Just ask “Camelback Jack” Dunn who’s run the trail — often more than once a day — for more than 20 years. His advice: take lots of water at any time of year and mind the rattlesnakes between May and October. Consider a night run when the moon is full. The trail head is accessible if you take Tatum Boulevard off McDonald Drive and enter at Echo Canyon Parkway (parking is limited).

You might want to combine the run with a visit to a spa. Not just any spa but the one at the Sanctuary on Camelback which features the largest infinity pool in the state.

The Asian-inspired spa has indoor and outdoor treatment rooms, a Sanctum suite, meditation garden and Watsu pool. A day membership gives you full privileges including use of the pool, an hour’s treatment of your choice and a bento box lunch. Given the luxurious surrounds, the cost is a nominal $145. It’s an indulgence locals save up for.

To dine for

Humble Pie (several locations; humblepieusa.com) is the go-to pizza joint in Scottsdale. The tasty crust is a big draw as are some of the unique combinations, like the potato and garlic combo. Others go for the Buffalo wings, the grilled chicken and pesto and the classic Margherita pizza — tomato, mozzarella, fresh basil — as you might expect, the eatery makes it’s own mozzarella.

Over in Phoenix, Pizzeria Bianco (623 E Adams Street; tel: 602-258-8300; pizzeriabianco.com is considered one of the best pie-makers — if not the best — in the entire US. Locals were lined up for hours long before owner Chris Bianco was interviewed on Good Morning America and his pizzas were praised in Gourmet magazine. A year ago, Mr. Bianco, an asthma-sufferer, was warned by his doctor that if he continued to work in kitchen with its big, smokey, wood-fired oven it would kill him. He took the advice but couldn’t tear himself away from the restaurant entirely. He’s still there everyday, now outside, greeting customers. The product is as good as it ever was.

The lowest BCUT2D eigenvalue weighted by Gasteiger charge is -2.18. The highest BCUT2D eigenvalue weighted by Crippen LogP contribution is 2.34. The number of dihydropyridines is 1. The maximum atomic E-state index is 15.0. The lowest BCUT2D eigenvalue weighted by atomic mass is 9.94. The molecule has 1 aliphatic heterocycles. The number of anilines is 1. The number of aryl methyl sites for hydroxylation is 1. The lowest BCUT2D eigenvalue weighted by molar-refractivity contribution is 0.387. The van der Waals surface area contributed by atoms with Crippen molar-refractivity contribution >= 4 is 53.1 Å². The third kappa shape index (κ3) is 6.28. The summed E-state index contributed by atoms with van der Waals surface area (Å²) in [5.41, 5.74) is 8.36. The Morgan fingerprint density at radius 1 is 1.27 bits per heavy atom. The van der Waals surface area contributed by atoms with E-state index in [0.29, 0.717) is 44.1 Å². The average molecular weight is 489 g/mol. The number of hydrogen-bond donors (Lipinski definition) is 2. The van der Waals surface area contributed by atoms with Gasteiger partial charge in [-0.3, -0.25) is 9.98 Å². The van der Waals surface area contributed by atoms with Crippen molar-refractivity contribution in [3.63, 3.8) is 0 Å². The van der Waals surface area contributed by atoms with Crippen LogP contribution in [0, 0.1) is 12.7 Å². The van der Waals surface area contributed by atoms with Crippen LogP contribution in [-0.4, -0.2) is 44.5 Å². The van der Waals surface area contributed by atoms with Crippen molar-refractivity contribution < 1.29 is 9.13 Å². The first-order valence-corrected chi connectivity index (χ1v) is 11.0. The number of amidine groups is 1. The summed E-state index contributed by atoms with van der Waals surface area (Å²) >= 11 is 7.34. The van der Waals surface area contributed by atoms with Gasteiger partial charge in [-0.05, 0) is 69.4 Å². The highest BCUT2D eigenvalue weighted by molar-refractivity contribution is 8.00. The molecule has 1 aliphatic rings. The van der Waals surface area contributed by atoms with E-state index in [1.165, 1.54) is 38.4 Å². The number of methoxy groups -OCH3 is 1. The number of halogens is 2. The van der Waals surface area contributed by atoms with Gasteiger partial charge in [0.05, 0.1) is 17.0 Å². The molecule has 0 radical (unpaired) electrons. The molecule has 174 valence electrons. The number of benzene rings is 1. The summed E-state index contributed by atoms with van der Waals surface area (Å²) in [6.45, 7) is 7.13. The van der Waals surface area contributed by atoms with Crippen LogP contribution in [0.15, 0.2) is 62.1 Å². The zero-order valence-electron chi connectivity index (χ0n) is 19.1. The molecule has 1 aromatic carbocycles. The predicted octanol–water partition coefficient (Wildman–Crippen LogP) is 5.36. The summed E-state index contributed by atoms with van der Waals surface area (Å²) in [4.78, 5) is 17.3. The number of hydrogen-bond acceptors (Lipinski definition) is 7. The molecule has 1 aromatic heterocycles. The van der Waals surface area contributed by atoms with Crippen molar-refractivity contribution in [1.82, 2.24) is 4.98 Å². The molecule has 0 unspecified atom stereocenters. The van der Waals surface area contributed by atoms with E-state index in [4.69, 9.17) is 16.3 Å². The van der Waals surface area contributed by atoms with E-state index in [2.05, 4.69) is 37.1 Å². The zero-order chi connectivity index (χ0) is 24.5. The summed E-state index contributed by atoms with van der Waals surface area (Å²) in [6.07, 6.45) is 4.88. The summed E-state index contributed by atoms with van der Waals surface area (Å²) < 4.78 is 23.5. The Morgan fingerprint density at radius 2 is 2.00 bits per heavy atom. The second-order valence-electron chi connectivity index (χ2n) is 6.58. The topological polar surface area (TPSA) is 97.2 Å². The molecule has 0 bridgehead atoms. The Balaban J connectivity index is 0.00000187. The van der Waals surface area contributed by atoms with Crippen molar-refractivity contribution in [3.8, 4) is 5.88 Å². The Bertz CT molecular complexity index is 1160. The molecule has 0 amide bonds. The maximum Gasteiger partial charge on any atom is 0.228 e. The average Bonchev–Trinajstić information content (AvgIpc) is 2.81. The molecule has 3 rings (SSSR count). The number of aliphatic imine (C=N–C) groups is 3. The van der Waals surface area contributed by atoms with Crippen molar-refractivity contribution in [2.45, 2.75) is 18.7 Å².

You cannot visit the Southwest without at least one Mexican meal and Los Sombreros (2534 North Scottsdale Road; tel: 480-994-1799; lossombreros.com) serves some of the best. The less adventurous will settle for the heaping stuffed enchiladas, burritos or their delicious chile rellenos. The braver will sample the chicken or beef with mole, an unsweetened chocolate and chili sauce.

The bravest will select the huitlacoche. The main ingredient in the dish is the result of a metabolic change in corn kernels caused by a fungus that was first cultivated by the Maya. High in lysine, an essential amino acid which builds muscle and benefit the skin, and long a popular dish in Mexico, it’s recently gained stature as a super food. Raw, it’s greyish-white and has the texture of a mushroom which changes as it ages. Cooked, it turns a rich, dark brown. It's also known as Mexican truffle or caviar.

This is just a small sampling of the many, many things going on in the Phoenix area that most visitors miss. The next time you head south whether on a real estate buying trip or simply to relax and let the cold north drift away consider expanding your horizons. Look around, do some exploring on your own, it won't be hard for you to uncover more of the area's hidden charms.

This article was accurate when it was published. Please confirm rates and details directly with the companies in question.